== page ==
If this is the first tax filing season since your divorce and you now are a single parent, writing "head of household" probably will be more beneficial. And what if you're still married, but you and your spouse are thinking about filing separate tax returns? That works in some cases, but not all.
Make sure you know what each tax filing status entails, and choose the one that best fits your personal and tax situation.
7. Social Security number oversights
Because the IRS stopped putting taxpayer Social Security numbers on tax package labels in response to privacy concerns, some taxpayers forget to write in their identification numbers. Your tax ID number is crucial because there are so many transactions -- income statements, savings account interest, retirement plan contributions -- keyed to this number.
The nine-digit sequence also is vital to claim several tax credits, such as the child tax and additional child tax credits as well as ones for educational expenses and dependent care costs.
8. Complete charitable contributions
Did you give to charitable groups last year? All types of donations, from cash to cars, could be valuable tax deductions, so make sure you count them all when you file. Be sure to follow the donation tax rules, the most important being that you give to a qualified organization -- that is, one that has tax-exempt status with the IRS. Also be careful when calculating any gifts of clothing and household items. Tax law now requires that these donations be in good or better condition or the deduction is disallowed. And remember that the amount you can claim for donated goods is the fair market value of the items; that's what a willing buyer would pay for it in its current condition, not what you paid for it.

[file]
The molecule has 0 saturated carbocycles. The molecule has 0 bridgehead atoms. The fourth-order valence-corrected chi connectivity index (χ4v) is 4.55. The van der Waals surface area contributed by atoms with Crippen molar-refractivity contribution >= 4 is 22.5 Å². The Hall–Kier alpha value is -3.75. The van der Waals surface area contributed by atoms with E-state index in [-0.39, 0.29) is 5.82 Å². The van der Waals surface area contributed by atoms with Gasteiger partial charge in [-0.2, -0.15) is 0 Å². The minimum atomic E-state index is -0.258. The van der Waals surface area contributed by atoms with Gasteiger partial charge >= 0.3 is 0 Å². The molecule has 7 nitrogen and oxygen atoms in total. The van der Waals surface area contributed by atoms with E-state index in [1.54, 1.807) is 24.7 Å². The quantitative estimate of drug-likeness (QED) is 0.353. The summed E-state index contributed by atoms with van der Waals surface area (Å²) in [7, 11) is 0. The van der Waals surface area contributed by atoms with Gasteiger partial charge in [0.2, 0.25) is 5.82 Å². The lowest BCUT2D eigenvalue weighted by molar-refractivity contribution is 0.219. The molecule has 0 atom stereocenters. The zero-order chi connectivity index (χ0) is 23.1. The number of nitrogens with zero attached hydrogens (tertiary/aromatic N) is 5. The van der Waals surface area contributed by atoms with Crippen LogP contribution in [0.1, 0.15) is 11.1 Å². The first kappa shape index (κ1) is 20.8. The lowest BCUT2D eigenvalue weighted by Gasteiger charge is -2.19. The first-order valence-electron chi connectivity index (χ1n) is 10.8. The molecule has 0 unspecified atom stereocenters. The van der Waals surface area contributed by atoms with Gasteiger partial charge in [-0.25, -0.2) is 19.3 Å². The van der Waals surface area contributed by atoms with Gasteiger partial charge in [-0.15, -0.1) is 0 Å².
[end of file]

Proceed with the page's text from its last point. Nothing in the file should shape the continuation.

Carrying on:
9. Signature required
Sign and date your return. The IRS won't process it if it's missing a John Hancock, and that means on e-filed returns, too. Taxpayers filing electronically must sign the return electronically using a personal identification number, or PIN. To verify your identity, you'll have to provide the PIN you used last year or your adjusted gross income from your previous year's tax return.
Your tax software should walk you through the e-signature process, but if you're still mailing your return, don't be in such a hurry that you stuff your 1040 in the pre-addressed IRS envelope without signing it. And if it's a joint filing, both you and your spouse must sign.
10. Missing the deadline
Millions of taxpayers put off filing until the very last minute. That's fine, as long as you do get your 1040 to the IRS by the April 15 due date. If that's just not possible, be sure to file Form 4868 to get a six-month extension. If you fail to send in your tax return or the extension request (along with any tax you owe, or a close estimate of the due amount), you could face late- or non-filing penalties. Nobody wants to pay Uncle Sam a penny more than necessary, so don't make the mistake of missing the filing or extension deadline.